Skip Navigation Links

LTP (Learning Tehnologies Project) logo. This link returns you to the main LTP web site.Japan 2001 Science, Creativity and the Young Mind Workshop, Real World Science: A Comparison of the Volcanoes on Earth with the Volcanoes on Mars


Home | About the Space Science Team | Before | During | After | Student Presentations | Visual Tour
Publications | More Links and Resources | Site Map

Document Title Graphic

Investigating Meteor-Impact Theory
For the Creation of Volcanoes on Mars
by Rania Kashi

One of the theories put forward by Joe Kolecki to explain the formation of volcanoes on Mars was that of the meteor impact theory. It goes something like this: some of the volcanoes on Mars can be explained if we consider that a meteor had crashed into the planet at some point. The force of such an impact would reverberate through the planet and force volcanoes to 'bulge' out on the other side.

This sounded like a pretty straightforward explanation for the formation of some of the features evident on Mars, such as the Helles crater and the Tharsis bulge. On investigating Helles and Tharsis further we found that Tharsis was not actually on the point 180° from Helles as one would have expected if assuming meteor theory was correct. We questioned as to why this was not the case and figured that if Mars had a molten core, like the Earth's, then the energy waves that would have been given out by the impact would pass through this core and be refracted, thus changing the angle at which they would leave the core. This would result in the energy waves surfacing at a point not 180° away from the point of impact (see Fig. 1). This line of reasoning would then explain as to why Helles and Tharsis are where they are on Mars.

[Click here to see the animated version of this graphic on our site]

Figure 1: Sketch of meteor crash into Mars and the propagation of energy through the planet.

Once we had explained one apparent anomaly, we went on to try to provide further proof of whether or not the meteor theory could explain volcanic formation on Mars.

If indeed a meteor had crashed into Mars to provide us with the Helles crater and the Tharsis bulge, we reasoned that such a meteor would most likely come from the asteroid belt. We could calculate the energy that would have been necessary on impact to create a crater the size of Helles, the energy gained by the meteor due to gravitational acceleration by the sun and the mass of Tharsis. These calculations would enable us to see whether or not the impact that could have created Helles had enough energy to go on and produce a bulge the size of Tharsis.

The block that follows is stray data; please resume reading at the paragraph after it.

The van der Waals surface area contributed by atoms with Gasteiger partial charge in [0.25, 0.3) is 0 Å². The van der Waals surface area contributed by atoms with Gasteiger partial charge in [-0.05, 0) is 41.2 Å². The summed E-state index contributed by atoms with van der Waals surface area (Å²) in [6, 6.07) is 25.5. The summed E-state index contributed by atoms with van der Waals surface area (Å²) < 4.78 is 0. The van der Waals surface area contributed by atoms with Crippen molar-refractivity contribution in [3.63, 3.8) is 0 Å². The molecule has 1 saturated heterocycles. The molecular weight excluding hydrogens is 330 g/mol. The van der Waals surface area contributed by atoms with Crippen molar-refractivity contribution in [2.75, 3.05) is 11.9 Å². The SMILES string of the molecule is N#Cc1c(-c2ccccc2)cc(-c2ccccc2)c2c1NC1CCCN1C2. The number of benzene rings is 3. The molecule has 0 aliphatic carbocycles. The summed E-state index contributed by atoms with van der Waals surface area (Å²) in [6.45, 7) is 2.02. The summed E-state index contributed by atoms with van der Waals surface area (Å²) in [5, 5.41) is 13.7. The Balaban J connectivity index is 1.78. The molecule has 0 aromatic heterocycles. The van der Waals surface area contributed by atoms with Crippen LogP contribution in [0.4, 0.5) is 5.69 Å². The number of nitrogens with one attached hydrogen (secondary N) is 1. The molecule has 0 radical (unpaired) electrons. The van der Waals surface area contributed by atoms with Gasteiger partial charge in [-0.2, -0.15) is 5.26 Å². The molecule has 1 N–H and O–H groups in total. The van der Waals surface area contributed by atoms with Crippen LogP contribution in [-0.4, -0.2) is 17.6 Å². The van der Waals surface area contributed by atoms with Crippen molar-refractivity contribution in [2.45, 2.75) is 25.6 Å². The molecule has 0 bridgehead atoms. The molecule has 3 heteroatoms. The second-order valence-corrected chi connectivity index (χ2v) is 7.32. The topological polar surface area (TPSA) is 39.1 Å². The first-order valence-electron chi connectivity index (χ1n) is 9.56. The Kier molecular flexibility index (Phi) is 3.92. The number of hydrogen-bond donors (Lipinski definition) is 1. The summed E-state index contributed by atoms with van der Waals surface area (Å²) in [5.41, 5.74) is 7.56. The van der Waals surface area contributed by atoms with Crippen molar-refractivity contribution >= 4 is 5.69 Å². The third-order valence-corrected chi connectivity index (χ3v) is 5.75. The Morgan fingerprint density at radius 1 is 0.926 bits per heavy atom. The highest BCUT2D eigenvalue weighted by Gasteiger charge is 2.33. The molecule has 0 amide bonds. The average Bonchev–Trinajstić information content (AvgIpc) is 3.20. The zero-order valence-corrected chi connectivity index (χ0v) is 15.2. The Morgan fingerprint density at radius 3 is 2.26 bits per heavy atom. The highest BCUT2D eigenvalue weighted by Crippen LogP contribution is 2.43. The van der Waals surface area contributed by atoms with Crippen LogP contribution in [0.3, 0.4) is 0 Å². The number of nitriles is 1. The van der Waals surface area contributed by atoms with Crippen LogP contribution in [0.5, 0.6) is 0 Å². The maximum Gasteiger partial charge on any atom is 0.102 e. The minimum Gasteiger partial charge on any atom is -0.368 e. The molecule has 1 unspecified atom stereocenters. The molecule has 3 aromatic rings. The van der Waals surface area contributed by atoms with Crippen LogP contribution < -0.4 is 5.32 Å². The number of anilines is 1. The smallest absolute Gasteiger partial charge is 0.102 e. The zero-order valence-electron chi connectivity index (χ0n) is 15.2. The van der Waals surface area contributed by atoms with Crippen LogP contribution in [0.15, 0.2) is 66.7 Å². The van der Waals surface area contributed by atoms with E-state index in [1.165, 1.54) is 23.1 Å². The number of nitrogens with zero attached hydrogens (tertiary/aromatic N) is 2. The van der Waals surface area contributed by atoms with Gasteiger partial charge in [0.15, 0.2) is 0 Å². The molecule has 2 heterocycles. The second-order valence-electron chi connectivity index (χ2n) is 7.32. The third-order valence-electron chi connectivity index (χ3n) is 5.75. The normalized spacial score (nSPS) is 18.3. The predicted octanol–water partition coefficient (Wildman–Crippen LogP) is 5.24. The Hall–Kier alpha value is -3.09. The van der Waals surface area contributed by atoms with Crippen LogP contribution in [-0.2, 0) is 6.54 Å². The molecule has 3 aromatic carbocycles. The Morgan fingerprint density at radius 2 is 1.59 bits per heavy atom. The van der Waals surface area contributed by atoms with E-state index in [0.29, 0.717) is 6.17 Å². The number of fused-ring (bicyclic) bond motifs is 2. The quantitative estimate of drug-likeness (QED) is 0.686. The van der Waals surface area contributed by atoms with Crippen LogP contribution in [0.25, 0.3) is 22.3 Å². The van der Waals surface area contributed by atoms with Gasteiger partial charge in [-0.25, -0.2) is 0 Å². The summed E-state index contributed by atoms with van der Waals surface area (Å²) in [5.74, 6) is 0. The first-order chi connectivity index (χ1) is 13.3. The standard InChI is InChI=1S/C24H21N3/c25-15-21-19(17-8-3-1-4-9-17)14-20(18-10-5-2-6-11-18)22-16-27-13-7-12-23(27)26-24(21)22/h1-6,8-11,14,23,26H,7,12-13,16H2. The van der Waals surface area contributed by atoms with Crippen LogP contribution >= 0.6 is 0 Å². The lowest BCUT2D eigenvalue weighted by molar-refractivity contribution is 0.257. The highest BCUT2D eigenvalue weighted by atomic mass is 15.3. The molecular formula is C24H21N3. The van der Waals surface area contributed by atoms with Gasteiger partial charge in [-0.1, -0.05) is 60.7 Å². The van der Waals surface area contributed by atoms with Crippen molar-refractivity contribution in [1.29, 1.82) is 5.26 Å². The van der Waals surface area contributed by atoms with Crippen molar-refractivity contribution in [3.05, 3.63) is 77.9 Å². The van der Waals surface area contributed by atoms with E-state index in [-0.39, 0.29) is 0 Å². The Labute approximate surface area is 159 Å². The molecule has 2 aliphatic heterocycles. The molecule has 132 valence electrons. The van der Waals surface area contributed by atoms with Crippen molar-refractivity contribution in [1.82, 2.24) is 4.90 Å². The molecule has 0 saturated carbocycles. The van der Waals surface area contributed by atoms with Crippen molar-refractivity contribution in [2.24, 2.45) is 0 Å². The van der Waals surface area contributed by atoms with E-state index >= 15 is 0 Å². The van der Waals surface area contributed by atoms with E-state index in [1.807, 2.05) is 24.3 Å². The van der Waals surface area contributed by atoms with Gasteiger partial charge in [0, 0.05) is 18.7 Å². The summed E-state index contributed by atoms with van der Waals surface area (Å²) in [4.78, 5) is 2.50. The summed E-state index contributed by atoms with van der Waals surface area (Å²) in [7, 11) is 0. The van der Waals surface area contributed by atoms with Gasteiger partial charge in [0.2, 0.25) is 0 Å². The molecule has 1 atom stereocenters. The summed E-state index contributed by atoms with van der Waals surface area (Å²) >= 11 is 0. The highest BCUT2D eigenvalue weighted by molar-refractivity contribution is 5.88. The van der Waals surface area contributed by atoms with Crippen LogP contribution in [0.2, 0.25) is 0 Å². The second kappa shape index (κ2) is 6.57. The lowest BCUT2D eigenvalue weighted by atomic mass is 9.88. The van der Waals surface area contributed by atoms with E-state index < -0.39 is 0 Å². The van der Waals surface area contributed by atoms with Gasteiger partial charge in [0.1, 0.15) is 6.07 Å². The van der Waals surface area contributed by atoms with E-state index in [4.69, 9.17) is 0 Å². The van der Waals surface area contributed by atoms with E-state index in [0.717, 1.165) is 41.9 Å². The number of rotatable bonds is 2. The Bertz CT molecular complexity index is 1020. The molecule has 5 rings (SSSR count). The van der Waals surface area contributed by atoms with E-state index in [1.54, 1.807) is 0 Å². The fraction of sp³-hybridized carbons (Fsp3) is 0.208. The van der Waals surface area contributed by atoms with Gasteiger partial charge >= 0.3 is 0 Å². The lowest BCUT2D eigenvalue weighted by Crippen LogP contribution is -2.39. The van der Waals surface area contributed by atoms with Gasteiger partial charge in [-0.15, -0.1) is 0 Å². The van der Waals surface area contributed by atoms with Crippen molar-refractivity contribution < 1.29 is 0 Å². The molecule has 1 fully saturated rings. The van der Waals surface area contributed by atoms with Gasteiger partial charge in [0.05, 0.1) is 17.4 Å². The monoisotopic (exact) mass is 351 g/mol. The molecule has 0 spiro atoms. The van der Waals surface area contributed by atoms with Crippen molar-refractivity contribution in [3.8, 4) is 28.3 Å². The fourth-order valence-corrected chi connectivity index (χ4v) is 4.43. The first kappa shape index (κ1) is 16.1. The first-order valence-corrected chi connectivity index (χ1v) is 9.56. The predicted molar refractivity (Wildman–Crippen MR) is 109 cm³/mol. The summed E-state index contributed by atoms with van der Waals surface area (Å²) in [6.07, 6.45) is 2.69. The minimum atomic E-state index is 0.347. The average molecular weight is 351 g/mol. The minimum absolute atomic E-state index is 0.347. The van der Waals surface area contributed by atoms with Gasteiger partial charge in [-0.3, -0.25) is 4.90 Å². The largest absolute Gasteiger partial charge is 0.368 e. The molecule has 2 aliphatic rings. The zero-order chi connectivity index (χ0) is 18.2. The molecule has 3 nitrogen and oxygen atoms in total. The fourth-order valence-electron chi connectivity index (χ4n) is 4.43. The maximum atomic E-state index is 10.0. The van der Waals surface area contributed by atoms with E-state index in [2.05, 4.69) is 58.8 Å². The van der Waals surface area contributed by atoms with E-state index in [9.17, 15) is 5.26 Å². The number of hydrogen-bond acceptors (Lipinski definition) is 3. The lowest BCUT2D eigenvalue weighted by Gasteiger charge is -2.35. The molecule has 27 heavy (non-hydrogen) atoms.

First we calculated the energy that would have been produced by an impact creating a crater the size of Helles:

Then we calculated the energy the meteor would have gained due to the gravitational acceleration by the Sun:

Now, taking into account the mass of 10^16 kg, the energy results an ~10^30J.

Next we calculated the energy to melt such a mass by considering the latent heat of fusion, or the enthalpy of melting, for basalt.

These values that we calculated showed that the energy required to melt a mass the size of Tharsis would be produced by a meteor impact of the size of the diameter of the Helles.

We also considered the situation where the Tharsis bulge was only one third of the total mass, like icebergs on Earth where only one third of the ice mass is showing above the water. Even with 3 times the energy required to melt this mass it was still within the energy boundary that was calculated to have been produced on impact.

We decided to further investigate the meteor relationship by calculating the impact energy and mass of Argyre and Elysium as for Helles and Tharsis. Again we found that the impact energy in this case was sufficient to produce the bulge mass. Therefore, if the meteor theory is correct for Helles-Tharsis then it is correct for Argyre-Elysium. If this is so, then crystal thickness of the area can be calculated.

We assumed a direct relationship between the diameter of a crater on Earth and the crustal thickness, using Vredefort in SA as our example.
Then we imposed this ratio on the crater diameter size on Mars to calculate the crustal thickness.

We calculated that for Argyre and Elysium the crustal thickness was about 60 km. For Helles and Tharsis it was 200 km. This further provided us with proof that the meteor theory was correct because of the multi-ring basin present for Argyre-Elysium, which was not present for Helles-Tharsis due to the thicker crust in the latter case.

Following these investigations we were able to conclude that the meteor theory for Mars could have a part to play in producing volcanoes on Mars.

Link to Home Page  Link to About the Space Science Team  Link to Before the Event  Link to During the Event  Link to After the Event  Link to Visual Tour of event  Link to Other Resources and Links

Web Related:
Technology Related:
Responsible NASA Official: Theresa M. Scott